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Records to CDs?

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Records to CDs?

Postby steelly on Fri Apr 30, 2004 6:52 pm

Does anyone know of a way that is cost effective to transfer the music from old fashion records to CDs. Is their special hardware and software needed? Thanks for your help, a friend asked me, so I came here for a solution. :o





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Postby wicked1 on Fri Apr 30, 2004 10:20 pm

I personally would just use Neros sound recording and nero to burn them to disc. Just hook up the line out from the phono and hook that into your sound cards line in. Its pretty simple to do.
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Postby redk9258 on Sat May 01, 2004 12:35 am

wicked1 wrote:I personally would just use Neros sound recording and nero to burn them to disc. Just hook up the line out from the phono and hook that into your sound cards line in. Its pretty simple to do.


NO - You cannot do that. You need a preamp with the correct RIAA phono equalization. You can take the rec-out from your receiver to your soundcard. I highly recommend Sound Forge or Adobe Audition for recording / editing. I think there is a slightly stripped down version of Sound Forge that only costs around $70 **EDIT - here it is.. http://mediasoftware.sonypictures.com/P ... sp?PID=868 **. I've never tried this but here's a FREE program that I've heard a few people talk about.. http://audacity.sourceforge.net/

Good Luck.
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Postby burninfool on Sat May 01, 2004 2:35 am

redk9258 is correct,
phono/mic=300ohms
line level=75ohms
If you use phono->line-in you will get a hum and could fry your turntable.
www.cdwave.com is another good recording software.
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Postby cfitz on Sat May 01, 2004 9:27 am

To be fair, wicked1 said to hook the line out from the phono to the sound card, not the phono out. I think he was referring to the audio system as a whole as a "phono" (phonograph), and wasn't suggesting to hook the phono output from the turntable directly to the sound card.

But it is good that you have both clarified out the differences between phono out and line out in case steelly was also confused by the briefness of wicked1's explanation.

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Postby CowboySlim on Sun May 02, 2004 12:11 am

NO - You cannot do that. You need a preamp with the correct RIAA phono equalization.

I'm not sure about that (I'm going back about 40 years, after all). As I recall, preamps were only required when the turntable had a magnetic cartridge. The preamp output was fed into the power amplifier. If it had a ceramic cartridge, preamps were not used and the turntable was connected directly to the power amplifier. Now, which was close to the level of lineout or the level of phono out, I'm clueless.

If RIAA was provided by the preamp, then for systems without preamps, i.e. ceramic cartridge turtables, then the ceramic cartridge must have put out a RIAA equalized signal.

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Postby redk9258 on Sun May 02, 2004 10:38 am

I think you are right about the ceramic cartridge. I haven't seen one of those in years. They were mostly used on those all-in-one rigs with a tuner, 8-track, cassette, and record player on top. I think they were usually made by Soundesign (sp?).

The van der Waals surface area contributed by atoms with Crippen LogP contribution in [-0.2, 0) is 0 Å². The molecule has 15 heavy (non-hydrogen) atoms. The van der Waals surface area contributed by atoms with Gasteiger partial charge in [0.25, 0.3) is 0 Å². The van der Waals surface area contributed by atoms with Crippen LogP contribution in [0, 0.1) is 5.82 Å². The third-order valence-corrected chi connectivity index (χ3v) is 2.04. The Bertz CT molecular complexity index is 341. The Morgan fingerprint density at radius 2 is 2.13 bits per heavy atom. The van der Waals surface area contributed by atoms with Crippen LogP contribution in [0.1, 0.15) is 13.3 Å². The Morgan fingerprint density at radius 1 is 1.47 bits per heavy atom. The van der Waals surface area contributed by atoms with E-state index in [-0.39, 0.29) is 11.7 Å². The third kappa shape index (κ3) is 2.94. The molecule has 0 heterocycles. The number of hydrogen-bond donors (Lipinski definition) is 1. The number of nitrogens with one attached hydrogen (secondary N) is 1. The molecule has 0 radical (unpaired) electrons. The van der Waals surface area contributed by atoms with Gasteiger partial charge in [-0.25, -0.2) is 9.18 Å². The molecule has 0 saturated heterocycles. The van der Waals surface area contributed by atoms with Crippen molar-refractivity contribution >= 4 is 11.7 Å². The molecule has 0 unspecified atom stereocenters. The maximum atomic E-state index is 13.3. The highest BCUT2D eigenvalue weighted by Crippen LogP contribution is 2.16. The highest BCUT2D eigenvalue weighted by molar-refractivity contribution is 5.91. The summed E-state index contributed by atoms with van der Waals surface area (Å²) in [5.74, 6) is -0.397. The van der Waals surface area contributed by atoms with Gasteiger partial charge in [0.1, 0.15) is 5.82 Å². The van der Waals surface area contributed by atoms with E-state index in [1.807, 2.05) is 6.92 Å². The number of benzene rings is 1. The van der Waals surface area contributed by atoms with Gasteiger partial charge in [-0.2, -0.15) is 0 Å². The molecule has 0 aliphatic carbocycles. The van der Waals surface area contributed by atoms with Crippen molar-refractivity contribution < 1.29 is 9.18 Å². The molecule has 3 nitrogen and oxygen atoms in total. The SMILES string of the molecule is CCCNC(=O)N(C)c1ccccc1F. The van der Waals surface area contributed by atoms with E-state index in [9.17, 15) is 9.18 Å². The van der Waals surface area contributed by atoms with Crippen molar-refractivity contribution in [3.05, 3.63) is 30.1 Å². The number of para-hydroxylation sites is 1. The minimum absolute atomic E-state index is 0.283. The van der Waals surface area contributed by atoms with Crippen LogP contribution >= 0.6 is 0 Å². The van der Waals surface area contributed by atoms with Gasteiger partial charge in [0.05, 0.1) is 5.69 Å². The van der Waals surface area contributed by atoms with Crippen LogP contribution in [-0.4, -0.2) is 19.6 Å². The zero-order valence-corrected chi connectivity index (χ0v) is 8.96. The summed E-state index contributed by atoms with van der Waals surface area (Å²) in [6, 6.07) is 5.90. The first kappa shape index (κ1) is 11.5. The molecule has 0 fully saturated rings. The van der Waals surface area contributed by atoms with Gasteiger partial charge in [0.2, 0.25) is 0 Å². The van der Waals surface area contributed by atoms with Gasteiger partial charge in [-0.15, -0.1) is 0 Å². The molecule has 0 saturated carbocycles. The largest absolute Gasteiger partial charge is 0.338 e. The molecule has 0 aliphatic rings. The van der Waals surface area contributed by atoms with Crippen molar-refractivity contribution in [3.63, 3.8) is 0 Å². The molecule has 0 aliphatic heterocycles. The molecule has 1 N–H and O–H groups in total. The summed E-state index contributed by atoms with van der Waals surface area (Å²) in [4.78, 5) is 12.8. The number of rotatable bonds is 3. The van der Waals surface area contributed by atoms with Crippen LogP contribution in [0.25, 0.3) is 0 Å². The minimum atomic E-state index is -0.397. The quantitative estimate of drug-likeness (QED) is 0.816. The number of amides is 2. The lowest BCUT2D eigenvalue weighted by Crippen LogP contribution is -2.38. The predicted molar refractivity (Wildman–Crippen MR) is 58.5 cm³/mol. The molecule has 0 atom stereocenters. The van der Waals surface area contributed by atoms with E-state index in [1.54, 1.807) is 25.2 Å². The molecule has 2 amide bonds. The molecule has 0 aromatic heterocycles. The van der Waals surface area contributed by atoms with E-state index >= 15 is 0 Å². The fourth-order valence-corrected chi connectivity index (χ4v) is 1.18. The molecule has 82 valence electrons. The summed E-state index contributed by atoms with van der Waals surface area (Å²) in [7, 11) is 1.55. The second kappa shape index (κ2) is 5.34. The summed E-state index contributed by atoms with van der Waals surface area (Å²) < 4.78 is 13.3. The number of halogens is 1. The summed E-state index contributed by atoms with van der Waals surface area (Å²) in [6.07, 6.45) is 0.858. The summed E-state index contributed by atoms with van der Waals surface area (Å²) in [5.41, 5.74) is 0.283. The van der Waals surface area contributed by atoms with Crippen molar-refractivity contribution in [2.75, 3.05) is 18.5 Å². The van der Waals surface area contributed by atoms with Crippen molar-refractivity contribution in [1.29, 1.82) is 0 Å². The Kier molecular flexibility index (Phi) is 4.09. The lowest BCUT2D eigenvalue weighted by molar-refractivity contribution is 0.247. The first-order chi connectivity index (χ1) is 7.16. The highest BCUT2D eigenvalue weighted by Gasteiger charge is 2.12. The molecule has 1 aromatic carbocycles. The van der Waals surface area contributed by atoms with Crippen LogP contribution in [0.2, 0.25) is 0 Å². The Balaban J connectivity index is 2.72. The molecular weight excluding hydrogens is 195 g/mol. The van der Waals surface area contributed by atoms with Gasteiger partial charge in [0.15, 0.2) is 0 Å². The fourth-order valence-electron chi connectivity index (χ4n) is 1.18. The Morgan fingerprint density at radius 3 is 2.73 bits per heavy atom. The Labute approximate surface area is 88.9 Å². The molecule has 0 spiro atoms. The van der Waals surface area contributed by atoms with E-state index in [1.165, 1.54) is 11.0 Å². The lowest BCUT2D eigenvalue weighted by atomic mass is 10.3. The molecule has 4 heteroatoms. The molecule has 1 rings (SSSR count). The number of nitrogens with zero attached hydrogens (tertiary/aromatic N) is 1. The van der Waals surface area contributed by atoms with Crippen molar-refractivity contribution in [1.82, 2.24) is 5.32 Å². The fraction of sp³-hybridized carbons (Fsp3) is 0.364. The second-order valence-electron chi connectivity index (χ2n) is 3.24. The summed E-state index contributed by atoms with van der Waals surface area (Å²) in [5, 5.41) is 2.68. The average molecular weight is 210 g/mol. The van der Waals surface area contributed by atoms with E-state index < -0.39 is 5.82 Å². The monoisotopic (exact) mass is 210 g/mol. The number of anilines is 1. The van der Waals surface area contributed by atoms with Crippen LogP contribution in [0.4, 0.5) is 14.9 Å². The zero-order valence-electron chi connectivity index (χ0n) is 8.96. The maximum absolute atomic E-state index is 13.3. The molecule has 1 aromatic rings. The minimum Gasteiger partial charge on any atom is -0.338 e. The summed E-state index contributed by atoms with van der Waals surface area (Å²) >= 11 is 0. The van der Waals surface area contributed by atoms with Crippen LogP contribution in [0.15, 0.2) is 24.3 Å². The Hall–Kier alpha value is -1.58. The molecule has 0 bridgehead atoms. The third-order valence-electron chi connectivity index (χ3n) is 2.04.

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Postby wicked1 on Sun May 02, 2004 1:20 pm

yeah when I referred to phono I was referring to my shelf stereo unit in the bedroom.It is receiver,cass and all in one.It just has line outs.
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Postby Spazmogen on Thu May 13, 2004 8:31 pm

Frankly, I've done it and it wasn't worth the effort.

Remember: I'm a former Professional Audio Engineer from back in the mid 1980's & early 1990's.

I used Creative Lab's Audio HQ to select my source and turn the volume down. I normalize it later on after I've recorded the whole LP as 1 big PCM Wave file.

Then used Cool Edit to measure the noise floor between songs. It then goes through the entire big .wav file and removes it from both music and song gaps.

Saved it at this point.

Used Cool Edit to manually split the songs.

Burn it to CD-R as DAO.

There's a huge quality hit (frequency response wise) when you remove the noise floor & clicks & pops.

You're better off just listening to it on cassette with a Dolby B or C (Dolby SR if you can afford it).

The LP had better be very rare before I'd try that again. IE: Bootleg etc.

otherwise: just download it (I'm Canadian, its legal up here!) or go to your library and see if they have it on CD.
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Postby BillyG on Sat May 15, 2004 8:43 pm

I have tried Audacity and its a very basic wav file editor and recorder. Works fine but doesnt have the featues that Sound Forge and Cool Edit have. If you can afford it, I'd go with Sound Forge basic.

I have "remastered" many rare 45's to CD-R and I like Sound Forge's editing features better than Cool Edit's. They make it easier to pinpoint many small clicks and scratches.

I dont like to use any kind of declicking and noise reduction program either - I have tried the noise processing in Nero and Easy CD Creator and usually they make everything sound muffled. And I hate any effect that gives mono a fake stereo effect.
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Postby stix on Tue May 25, 2004 3:57 am

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